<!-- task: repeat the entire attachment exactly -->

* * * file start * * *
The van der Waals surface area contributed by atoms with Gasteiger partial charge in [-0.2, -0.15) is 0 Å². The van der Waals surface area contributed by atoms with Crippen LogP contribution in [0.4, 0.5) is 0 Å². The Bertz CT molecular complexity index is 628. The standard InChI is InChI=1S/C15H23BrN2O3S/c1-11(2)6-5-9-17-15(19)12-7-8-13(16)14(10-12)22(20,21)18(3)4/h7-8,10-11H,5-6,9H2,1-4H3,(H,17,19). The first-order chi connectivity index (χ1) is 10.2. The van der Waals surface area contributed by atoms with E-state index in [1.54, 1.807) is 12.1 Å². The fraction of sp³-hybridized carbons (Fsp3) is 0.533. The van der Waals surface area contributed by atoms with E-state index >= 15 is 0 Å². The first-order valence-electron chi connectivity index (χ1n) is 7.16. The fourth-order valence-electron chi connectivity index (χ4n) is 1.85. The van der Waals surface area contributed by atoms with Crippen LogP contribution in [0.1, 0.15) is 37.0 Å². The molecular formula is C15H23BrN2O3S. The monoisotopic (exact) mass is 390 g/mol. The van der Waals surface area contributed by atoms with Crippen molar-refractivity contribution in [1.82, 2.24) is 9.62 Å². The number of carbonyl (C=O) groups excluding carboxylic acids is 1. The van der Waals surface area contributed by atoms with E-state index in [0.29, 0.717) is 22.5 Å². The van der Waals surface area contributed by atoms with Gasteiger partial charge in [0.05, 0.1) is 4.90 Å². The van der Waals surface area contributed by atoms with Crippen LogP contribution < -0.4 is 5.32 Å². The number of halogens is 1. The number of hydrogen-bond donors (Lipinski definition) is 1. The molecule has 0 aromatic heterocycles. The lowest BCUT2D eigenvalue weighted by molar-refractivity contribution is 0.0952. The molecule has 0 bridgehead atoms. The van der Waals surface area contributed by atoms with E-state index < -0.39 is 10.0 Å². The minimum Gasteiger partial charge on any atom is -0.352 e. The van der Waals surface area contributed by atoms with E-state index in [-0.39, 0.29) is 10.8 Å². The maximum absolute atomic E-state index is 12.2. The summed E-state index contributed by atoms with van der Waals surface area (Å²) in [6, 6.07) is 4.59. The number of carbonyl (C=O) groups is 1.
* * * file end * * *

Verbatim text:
The van der Waals surface area contributed by atoms with Gasteiger partial charge in [-0.2, -0.15) is 0 Å². The van der Waals surface area contributed by atoms with Crippen LogP contribution in [0.4, 0.5) is 0 Å². The Bertz CT molecular complexity index is 628. The standard InChI is InChI=1S/C15H23BrN2O3S/c1-11(2)6-5-9-17-15(19)12-7-8-13(16)14(10-12)22(20,21)18(3)4/h7-8,10-11H,5-6,9H2,1-4H3,(H,17,19). The first-order chi connectivity index (χ1) is 10.2. The van der Waals surface area contributed by atoms with E-state index in [1.54, 1.807) is 12.1 Å². The fraction of sp³-hybridized carbons (Fsp3) is 0.533. The van der Waals surface area contributed by atoms with E-state index >= 15 is 0 Å². The first-order valence-electron chi connectivity index (χ1n) is 7.16. The fourth-order valence-electron chi connectivity index (χ4n) is 1.85. The van der Waals surface area contributed by atoms with Crippen LogP contribution in [0.1, 0.15) is 37.0 Å². The molecular formula is C15H23BrN2O3S. The monoisotopic (exact) mass is 390 g/mol. The van der Waals surface area contributed by atoms with Crippen molar-refractivity contribution in [1.82, 2.24) is 9.62 Å². The number of carbonyl (C=O) groups excluding carboxylic acids is 1. The van der Waals surface area contributed by atoms with E-state index in [0.29, 0.717) is 22.5 Å². The van der Waals surface area contributed by atoms with Gasteiger partial charge in [0.05, 0.1) is 4.90 Å². The van der Waals surface area contributed by atoms with Crippen LogP contribution < -0.4 is 5.32 Å². The number of halogens is 1. The number of hydrogen-bond donors (Lipinski definition) is 1. The molecule has 0 aromatic heterocycles. The lowest BCUT2D eigenvalue weighted by molar-refractivity contribution is 0.0952. The molecule has 0 bridgehead atoms. The van der Waals surface area contributed by atoms with E-state index < -0.39 is 10.0 Å². The minimum Gasteiger partial charge on any atom is -0.352 e. The van der Waals surface area contributed by atoms with E-state index in [-0.39, 0.29) is 10.8 Å². The maximum absolute atomic E-state index is 12.2. The summed E-state index contributed by atoms with van der Waals surface area (Å²) in [6, 6.07) is 4.59. The number of carbonyl (C=O) groups is 1.